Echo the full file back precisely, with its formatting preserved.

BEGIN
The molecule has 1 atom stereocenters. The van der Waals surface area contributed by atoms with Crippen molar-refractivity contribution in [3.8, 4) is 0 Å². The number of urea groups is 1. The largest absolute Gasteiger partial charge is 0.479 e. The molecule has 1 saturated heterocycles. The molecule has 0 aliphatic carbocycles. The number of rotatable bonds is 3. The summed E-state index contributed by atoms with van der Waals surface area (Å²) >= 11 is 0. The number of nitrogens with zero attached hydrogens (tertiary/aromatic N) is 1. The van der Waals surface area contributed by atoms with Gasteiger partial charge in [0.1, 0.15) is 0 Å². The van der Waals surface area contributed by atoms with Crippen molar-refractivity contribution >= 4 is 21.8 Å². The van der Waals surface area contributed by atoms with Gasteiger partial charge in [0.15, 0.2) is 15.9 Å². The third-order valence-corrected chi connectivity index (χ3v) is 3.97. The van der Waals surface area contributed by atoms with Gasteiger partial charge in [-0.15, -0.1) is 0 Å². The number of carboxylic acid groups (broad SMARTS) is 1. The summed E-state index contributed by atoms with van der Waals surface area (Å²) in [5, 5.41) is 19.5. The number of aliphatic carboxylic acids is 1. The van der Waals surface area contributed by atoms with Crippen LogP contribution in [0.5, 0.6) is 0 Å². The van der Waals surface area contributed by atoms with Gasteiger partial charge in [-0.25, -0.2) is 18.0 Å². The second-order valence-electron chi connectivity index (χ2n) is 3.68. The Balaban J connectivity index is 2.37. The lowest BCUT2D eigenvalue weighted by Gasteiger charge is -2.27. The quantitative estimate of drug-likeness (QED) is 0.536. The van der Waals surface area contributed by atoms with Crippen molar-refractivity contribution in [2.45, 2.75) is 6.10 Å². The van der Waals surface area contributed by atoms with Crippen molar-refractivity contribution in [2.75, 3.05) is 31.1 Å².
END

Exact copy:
The molecule has 1 atom stereocenters. The van der Waals surface area contributed by atoms with Crippen molar-refractivity contribution in [3.8, 4) is 0 Å². The number of urea groups is 1. The largest absolute Gasteiger partial charge is 0.479 e. The molecule has 1 saturated heterocycles. The molecule has 0 aliphatic carbocycles. The number of rotatable bonds is 3. The summed E-state index contributed by atoms with van der Waals surface area (Å²) >= 11 is 0. The number of nitrogens with zero attached hydrogens (tertiary/aromatic N) is 1. The van der Waals surface area contributed by atoms with Gasteiger partial charge in [0.1, 0.15) is 0 Å². The van der Waals surface area contributed by atoms with Crippen molar-refractivity contribution >= 4 is 21.8 Å². The van der Waals surface area contributed by atoms with Gasteiger partial charge in [0.15, 0.2) is 15.9 Å². The third-order valence-corrected chi connectivity index (χ3v) is 3.97. The van der Waals surface area contributed by atoms with Gasteiger partial charge in [-0.15, -0.1) is 0 Å². The number of carboxylic acid groups (broad SMARTS) is 1. The summed E-state index contributed by atoms with van der Waals surface area (Å²) in [5, 5.41) is 19.5. The number of aliphatic carboxylic acids is 1. The van der Waals surface area contributed by atoms with Crippen LogP contribution in [0.5, 0.6) is 0 Å². The van der Waals surface area contributed by atoms with Gasteiger partial charge in [-0.25, -0.2) is 18.0 Å². The second-order valence-electron chi connectivity index (χ2n) is 3.68. The Balaban J connectivity index is 2.37. The lowest BCUT2D eigenvalue weighted by Gasteiger charge is -2.27. The quantitative estimate of drug-likeness (QED) is 0.536. The van der Waals surface area contributed by atoms with Crippen molar-refractivity contribution in [2.45, 2.75) is 6.10 Å². The van der Waals surface area contributed by atoms with Crippen molar-refractivity contribution in [2.75, 3.05) is 31.1 Å².